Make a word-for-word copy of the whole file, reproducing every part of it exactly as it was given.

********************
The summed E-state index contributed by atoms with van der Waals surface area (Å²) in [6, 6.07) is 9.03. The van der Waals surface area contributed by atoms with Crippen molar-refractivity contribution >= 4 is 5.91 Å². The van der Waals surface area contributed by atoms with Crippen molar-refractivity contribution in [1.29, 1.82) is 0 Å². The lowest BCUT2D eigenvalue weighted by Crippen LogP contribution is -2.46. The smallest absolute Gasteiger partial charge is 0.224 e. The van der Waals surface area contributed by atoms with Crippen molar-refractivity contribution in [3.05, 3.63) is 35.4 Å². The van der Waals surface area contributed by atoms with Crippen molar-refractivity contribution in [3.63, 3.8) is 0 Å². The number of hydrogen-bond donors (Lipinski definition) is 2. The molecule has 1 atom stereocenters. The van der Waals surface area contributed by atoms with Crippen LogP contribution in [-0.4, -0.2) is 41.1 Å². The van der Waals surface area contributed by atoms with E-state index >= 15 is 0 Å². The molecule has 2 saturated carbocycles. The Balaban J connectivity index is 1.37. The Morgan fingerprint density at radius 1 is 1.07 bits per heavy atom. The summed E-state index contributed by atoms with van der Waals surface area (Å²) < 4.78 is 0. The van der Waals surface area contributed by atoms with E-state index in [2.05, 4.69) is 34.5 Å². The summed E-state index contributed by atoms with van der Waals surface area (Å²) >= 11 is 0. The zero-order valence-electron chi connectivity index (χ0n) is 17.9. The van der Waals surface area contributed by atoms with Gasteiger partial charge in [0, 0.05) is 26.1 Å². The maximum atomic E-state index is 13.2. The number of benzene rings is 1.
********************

The summed E-state index contributed by atoms with van der Waals surface area (Å²) in [6, 6.07) is 9.03. The van der Waals surface area contributed by atoms with Crippen molar-refractivity contribution >= 4 is 5.91 Å². The van der Waals surface area contributed by atoms with Crippen molar-refractivity contribution in [1.29, 1.82) is 0 Å². The lowest BCUT2D eigenvalue weighted by Crippen LogP contribution is -2.46. The smallest absolute Gasteiger partial charge is 0.224 e. The van der Waals surface area contributed by atoms with Crippen molar-refractivity contribution in [3.05, 3.63) is 35.4 Å². The van der Waals surface area contributed by atoms with Crippen molar-refractivity contribution in [3.63, 3.8) is 0 Å². The number of hydrogen-bond donors (Lipinski definition) is 2. The molecule has 1 atom stereocenters. The van der Waals surface area contributed by atoms with Crippen LogP contribution in [-0.4, -0.2) is 41.1 Å². The van der Waals surface area contributed by atoms with E-state index >= 15 is 0 Å². The molecule has 2 saturated carbocycles. The Balaban J connectivity index is 1.37. The Morgan fingerprint density at radius 1 is 1.07 bits per heavy atom. The summed E-state index contributed by atoms with van der Waals surface area (Å²) < 4.78 is 0. The van der Waals surface area contributed by atoms with E-state index in [2.05, 4.69) is 34.5 Å². The summed E-state index contributed by atoms with van der Waals surface area (Å²) >= 11 is 0. The zero-order valence-electron chi connectivity index (χ0n) is 17.9. The van der Waals surface area contributed by atoms with Gasteiger partial charge in [0, 0.05) is 26.1 Å². The maximum atomic E-state index is 13.2. The number of benzene rings is 1.